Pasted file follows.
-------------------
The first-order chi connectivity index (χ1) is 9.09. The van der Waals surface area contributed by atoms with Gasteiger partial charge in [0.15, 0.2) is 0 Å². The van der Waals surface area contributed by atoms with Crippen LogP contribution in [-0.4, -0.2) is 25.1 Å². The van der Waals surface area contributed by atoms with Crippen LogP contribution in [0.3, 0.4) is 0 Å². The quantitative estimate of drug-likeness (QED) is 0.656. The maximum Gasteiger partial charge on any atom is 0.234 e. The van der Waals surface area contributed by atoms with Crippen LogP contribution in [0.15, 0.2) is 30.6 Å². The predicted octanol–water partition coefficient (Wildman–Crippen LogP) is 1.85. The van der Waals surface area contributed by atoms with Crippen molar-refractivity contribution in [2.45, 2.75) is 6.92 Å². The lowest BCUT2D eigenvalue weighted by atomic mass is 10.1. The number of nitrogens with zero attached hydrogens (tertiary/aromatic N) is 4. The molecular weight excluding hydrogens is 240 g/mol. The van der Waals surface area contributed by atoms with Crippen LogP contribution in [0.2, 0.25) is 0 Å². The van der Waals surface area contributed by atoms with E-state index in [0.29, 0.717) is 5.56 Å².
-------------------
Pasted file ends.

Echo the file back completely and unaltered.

The first-order chi connectivity index (χ1) is 9.09. The van der Waals surface area contributed by atoms with Gasteiger partial charge in [0.15, 0.2) is 0 Å². The van der Waals surface area contributed by atoms with Crippen LogP contribution in [-0.4, -0.2) is 25.1 Å². The van der Waals surface area contributed by atoms with Crippen LogP contribution in [0.3, 0.4) is 0 Å². The quantitative estimate of drug-likeness (QED) is 0.656. The maximum Gasteiger partial charge on any atom is 0.234 e. The van der Waals surface area contributed by atoms with Crippen LogP contribution in [0.15, 0.2) is 30.6 Å². The predicted octanol–water partition coefficient (Wildman–Crippen LogP) is 1.85. The van der Waals surface area contributed by atoms with Crippen molar-refractivity contribution in [2.45, 2.75) is 6.92 Å². The lowest BCUT2D eigenvalue weighted by atomic mass is 10.1. The number of nitrogens with zero attached hydrogens (tertiary/aromatic N) is 4. The molecular weight excluding hydrogens is 240 g/mol. The van der Waals surface area contributed by atoms with Crippen LogP contribution in [0.2, 0.25) is 0 Å². The van der Waals surface area contributed by atoms with E-state index in [0.29, 0.717) is 5.56 Å².